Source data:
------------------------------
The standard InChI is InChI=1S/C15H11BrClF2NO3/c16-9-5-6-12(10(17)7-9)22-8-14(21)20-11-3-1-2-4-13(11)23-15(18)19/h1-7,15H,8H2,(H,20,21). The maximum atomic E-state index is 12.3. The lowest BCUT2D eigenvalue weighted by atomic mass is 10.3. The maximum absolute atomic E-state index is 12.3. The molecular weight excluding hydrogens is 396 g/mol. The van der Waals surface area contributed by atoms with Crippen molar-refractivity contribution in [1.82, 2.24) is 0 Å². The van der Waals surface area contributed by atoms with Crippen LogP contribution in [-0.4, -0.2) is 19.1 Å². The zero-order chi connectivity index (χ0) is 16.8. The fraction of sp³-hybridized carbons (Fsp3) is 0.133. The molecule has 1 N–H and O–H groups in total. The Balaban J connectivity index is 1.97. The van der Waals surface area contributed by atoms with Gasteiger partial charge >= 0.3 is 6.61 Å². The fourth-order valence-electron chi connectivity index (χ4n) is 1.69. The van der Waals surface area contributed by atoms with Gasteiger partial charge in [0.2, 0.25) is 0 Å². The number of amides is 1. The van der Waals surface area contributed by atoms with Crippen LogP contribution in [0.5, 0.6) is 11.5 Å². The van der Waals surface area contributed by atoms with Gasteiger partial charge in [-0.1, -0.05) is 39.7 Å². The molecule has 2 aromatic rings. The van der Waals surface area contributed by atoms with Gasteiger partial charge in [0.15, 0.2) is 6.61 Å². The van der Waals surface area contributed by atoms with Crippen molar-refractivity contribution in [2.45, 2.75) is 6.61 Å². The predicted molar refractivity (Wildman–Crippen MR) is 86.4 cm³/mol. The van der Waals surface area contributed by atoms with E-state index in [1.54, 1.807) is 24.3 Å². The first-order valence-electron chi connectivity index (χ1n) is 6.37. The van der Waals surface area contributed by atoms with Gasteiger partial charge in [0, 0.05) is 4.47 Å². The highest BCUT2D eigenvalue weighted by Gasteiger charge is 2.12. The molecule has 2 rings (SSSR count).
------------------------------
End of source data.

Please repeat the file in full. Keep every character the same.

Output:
The standard InChI is InChI=1S/C15H11BrClF2NO3/c16-9-5-6-12(10(17)7-9)22-8-14(21)20-11-3-1-2-4-13(11)23-15(18)19/h1-7,15H,8H2,(H,20,21). The maximum atomic E-state index is 12.3. The lowest BCUT2D eigenvalue weighted by atomic mass is 10.3. The maximum absolute atomic E-state index is 12.3. The molecular weight excluding hydrogens is 396 g/mol. The van der Waals surface area contributed by atoms with Crippen molar-refractivity contribution in [1.82, 2.24) is 0 Å². The van der Waals surface area contributed by atoms with Crippen LogP contribution in [-0.4, -0.2) is 19.1 Å². The zero-order chi connectivity index (χ0) is 16.8. The fraction of sp³-hybridized carbons (Fsp3) is 0.133. The molecule has 1 N–H and O–H groups in total. The Balaban J connectivity index is 1.97. The van der Waals surface area contributed by atoms with Gasteiger partial charge >= 0.3 is 6.61 Å². The fourth-order valence-electron chi connectivity index (χ4n) is 1.69. The van der Waals surface area contributed by atoms with Gasteiger partial charge in [0.2, 0.25) is 0 Å². The number of amides is 1. The van der Waals surface area contributed by atoms with Crippen LogP contribution in [0.5, 0.6) is 11.5 Å². The van der Waals surface area contributed by atoms with Gasteiger partial charge in [-0.1, -0.05) is 39.7 Å². The molecule has 2 aromatic rings. The van der Waals surface area contributed by atoms with Gasteiger partial charge in [0.15, 0.2) is 6.61 Å². The van der Waals surface area contributed by atoms with Crippen molar-refractivity contribution in [2.45, 2.75) is 6.61 Å². The predicted molar refractivity (Wildman–Crippen MR) is 86.4 cm³/mol. The van der Waals surface area contributed by atoms with E-state index in [1.54, 1.807) is 24.3 Å². The first-order valence-electron chi connectivity index (χ1n) is 6.37. The van der Waals surface area contributed by atoms with Gasteiger partial charge in [0, 0.05) is 4.47 Å². The highest BCUT2D eigenvalue weighted by Gasteiger charge is 2.12. The molecule has 2 rings (SSSR count).